Fix a Road, Finance a Rapid Transit System
Democrat Granholm, Republicans break new ground on funding public transportation
May 3, 2006 | By Keith Schneider
Great Lakes Bulletin News Service
When State Representative Marie Donigan launched a public push for rapid transit last July in a tent in downtown Royal Oak, she attracted many enthusiastic citizens, civic leaders, and businesspeople.
LANSING—Last July, in an act that joined equal measures of public interest spontaneity and political serendipity, Democratic State Representative Marie Donigan pitched a big white tent where Interstate-696 and Main Street converge in Royal Oak and held a town hall meeting on improving public transit.
Ms. Donigan was anxious, and not only because she feared that no one other than the invited speakers would show up. Like newsprint lining old cabinets, the notion that the Detroit region’s transit system needs help is an idea yellowed and flaky with age. There was scant evidence that advocating for transit in southeast Michigan was anything other than a confirmed strategy for political burial.
But on the evening of July 11, 2005 something encouraging occurred: As dusk fell on a warm summer day, the tent filled up. County commissioners and several of Donigan’s colleagues from the state Legislature attended. Wayne State University administrators and representatives of the City of Detroit were there. Business executives and transit activists listened. So did students and grandmothers, whites and Latinos and African Americans. There also were a few reporters among the roughly 100 people that came to hear Ms. Donigan, a freshman lawmaker who represents Royal Oak, explain why public transit would be at the center of her work in Lansing.
“Mass transit brings our communities together,” Representative Donigan told the enthusiastic gathering. “If we’re serious about boosting southeastern Michigan’s economy, then we have to have a workable public transportation system.
“Imagine how much more attractive our area would be if our mass transit system was improved,” she added. “The possibilities are enormous.”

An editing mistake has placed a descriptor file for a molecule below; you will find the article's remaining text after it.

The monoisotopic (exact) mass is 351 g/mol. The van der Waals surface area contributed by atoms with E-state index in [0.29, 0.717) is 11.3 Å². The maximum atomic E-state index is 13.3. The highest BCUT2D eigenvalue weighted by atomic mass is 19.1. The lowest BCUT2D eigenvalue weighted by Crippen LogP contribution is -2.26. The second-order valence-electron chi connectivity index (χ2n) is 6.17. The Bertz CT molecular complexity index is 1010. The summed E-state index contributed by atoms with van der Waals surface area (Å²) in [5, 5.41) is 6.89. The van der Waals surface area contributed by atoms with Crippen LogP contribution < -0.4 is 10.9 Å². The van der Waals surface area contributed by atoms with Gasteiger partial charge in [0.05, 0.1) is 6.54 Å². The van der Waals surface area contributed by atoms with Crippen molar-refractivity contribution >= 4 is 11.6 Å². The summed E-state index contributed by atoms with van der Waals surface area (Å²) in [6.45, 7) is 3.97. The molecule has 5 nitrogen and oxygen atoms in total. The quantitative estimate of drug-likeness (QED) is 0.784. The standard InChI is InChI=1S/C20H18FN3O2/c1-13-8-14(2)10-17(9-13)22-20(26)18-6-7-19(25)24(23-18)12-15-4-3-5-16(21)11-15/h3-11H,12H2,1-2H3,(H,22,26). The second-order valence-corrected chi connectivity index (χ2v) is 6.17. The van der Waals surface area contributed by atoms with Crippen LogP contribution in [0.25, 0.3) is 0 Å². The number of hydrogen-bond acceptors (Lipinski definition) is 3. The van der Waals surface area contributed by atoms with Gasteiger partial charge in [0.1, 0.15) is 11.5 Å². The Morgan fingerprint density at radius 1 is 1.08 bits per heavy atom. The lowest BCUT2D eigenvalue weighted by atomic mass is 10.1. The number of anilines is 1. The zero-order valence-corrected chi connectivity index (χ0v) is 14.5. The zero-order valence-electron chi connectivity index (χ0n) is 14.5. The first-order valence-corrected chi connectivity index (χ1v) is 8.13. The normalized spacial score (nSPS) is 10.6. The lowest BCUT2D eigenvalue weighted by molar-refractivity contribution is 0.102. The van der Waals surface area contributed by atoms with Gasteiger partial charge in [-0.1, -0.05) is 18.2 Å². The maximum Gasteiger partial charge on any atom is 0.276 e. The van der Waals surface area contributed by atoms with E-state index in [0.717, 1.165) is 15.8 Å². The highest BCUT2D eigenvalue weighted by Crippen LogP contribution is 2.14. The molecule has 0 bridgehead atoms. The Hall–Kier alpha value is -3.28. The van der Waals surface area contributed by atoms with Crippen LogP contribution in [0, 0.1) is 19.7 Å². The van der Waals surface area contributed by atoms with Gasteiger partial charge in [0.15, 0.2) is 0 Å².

Two nights ago, Ms. Donigan held a second town hall meeting on public transit, and this time she had more than “what-ifs” to talk about. The Southeast Michigan Council of Governments is preparing to announce a preferred route and technology for a proposed Ann Arbor to Detroit transit line that is eligible for $100 million in federal funding. The organizers of Detroit’s successful Super Bowl week in February are now prominent public transit advocates. Rising fuel prices have helped put alternatives to driving at the top of the list of public priorities in metropolitan Detroit.
And late last month came the most significant sign yet that Ms. Donigan’s instinct to lead on public transit was on the mark. On April 20, Democratic Governor Jennifer M. Granholm and the Republican leaders of the state House and Senate completed weeks of negotiation and reached a groundbreaking agreement on building roads and financing rapid transit.
A Surprising Marriage
For the first time in Michigan’s history, the governor and the lawmakers married rapid transit financing to road and highway construction. They agreed on an infrastructure development pact that views highways and transit as equally critical pieces of the state’s development strategy.
It’s unlikely, said public interest advocates, that the transit provisions of the accord would have been nearly as strong without Representative Donigan’s work.